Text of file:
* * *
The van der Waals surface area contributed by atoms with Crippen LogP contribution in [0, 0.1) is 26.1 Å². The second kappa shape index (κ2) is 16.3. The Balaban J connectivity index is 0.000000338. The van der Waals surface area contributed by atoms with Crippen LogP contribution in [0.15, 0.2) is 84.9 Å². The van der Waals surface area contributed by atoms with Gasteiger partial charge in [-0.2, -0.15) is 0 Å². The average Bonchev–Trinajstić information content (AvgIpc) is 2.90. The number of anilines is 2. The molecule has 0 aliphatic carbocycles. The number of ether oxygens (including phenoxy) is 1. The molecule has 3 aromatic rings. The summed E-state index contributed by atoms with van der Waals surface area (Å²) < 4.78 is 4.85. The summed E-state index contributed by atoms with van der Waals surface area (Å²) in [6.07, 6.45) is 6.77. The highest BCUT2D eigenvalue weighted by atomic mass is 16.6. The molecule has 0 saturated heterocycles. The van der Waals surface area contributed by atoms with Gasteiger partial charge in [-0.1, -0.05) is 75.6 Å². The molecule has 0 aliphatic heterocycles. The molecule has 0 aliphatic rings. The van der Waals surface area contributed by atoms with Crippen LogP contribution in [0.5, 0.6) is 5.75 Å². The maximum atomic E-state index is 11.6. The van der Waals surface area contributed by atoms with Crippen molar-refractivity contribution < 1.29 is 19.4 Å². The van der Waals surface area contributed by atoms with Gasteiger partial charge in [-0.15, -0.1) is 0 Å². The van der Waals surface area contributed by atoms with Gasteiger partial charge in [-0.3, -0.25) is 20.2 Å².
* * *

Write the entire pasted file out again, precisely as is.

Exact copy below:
The van der Waals surface area contributed by atoms with Crippen LogP contribution in [0, 0.1) is 26.1 Å². The second kappa shape index (κ2) is 16.3. The Balaban J connectivity index is 0.000000338. The van der Waals surface area contributed by atoms with Crippen LogP contribution in [0.15, 0.2) is 84.9 Å². The van der Waals surface area contributed by atoms with Gasteiger partial charge in [-0.2, -0.15) is 0 Å². The average Bonchev–Trinajstić information content (AvgIpc) is 2.90. The number of anilines is 2. The molecule has 0 aliphatic carbocycles. The number of ether oxygens (including phenoxy) is 1. The molecule has 3 aromatic rings. The summed E-state index contributed by atoms with van der Waals surface area (Å²) < 4.78 is 4.85. The summed E-state index contributed by atoms with van der Waals surface area (Å²) in [6.07, 6.45) is 6.77. The highest BCUT2D eigenvalue weighted by atomic mass is 16.6. The molecule has 0 saturated heterocycles. The van der Waals surface area contributed by atoms with Gasteiger partial charge in [-0.1, -0.05) is 75.6 Å². The molecule has 0 aliphatic heterocycles. The molecule has 0 aliphatic rings. The van der Waals surface area contributed by atoms with Crippen LogP contribution in [0.5, 0.6) is 5.75 Å². The maximum atomic E-state index is 11.6. The van der Waals surface area contributed by atoms with Crippen molar-refractivity contribution < 1.29 is 19.4 Å². The van der Waals surface area contributed by atoms with Gasteiger partial charge in [-0.15, -0.1) is 0 Å². The van der Waals surface area contributed by atoms with Gasteiger partial charge in [-0.3, -0.25) is 20.2 Å².